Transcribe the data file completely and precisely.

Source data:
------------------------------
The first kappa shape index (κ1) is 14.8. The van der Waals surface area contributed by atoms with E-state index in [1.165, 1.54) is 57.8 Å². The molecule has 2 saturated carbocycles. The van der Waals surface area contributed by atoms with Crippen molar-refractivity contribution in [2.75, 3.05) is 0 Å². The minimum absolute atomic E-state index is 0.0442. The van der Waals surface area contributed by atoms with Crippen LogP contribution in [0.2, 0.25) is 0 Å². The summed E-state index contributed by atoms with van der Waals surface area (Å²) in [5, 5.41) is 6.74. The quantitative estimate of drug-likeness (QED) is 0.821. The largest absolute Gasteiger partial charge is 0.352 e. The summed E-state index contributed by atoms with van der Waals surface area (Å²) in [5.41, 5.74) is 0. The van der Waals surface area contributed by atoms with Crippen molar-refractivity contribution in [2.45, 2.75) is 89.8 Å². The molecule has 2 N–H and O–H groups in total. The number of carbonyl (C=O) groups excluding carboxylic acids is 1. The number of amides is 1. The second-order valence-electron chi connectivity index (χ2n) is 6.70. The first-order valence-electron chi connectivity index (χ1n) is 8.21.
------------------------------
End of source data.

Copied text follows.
The first kappa shape index (κ1) is 14.8. The van der Waals surface area contributed by atoms with E-state index in [1.165, 1.54) is 57.8 Å². The molecule has 2 saturated carbocycles. The van der Waals surface area contributed by atoms with Crippen molar-refractivity contribution in [2.75, 3.05) is 0 Å². The minimum absolute atomic E-state index is 0.0442. The van der Waals surface area contributed by atoms with Crippen LogP contribution in [0.2, 0.25) is 0 Å². The summed E-state index contributed by atoms with van der Waals surface area (Å²) in [5, 5.41) is 6.74. The quantitative estimate of drug-likeness (QED) is 0.821. The largest absolute Gasteiger partial charge is 0.352 e. The summed E-state index contributed by atoms with van der Waals surface area (Å²) in [5.41, 5.74) is 0. The van der Waals surface area contributed by atoms with Crippen molar-refractivity contribution in [2.45, 2.75) is 89.8 Å². The molecule has 2 N–H and O–H groups in total. The number of carbonyl (C=O) groups excluding carboxylic acids is 1. The number of amides is 1. The second-order valence-electron chi connectivity index (χ2n) is 6.70. The first-order valence-electron chi connectivity index (χ1n) is 8.21.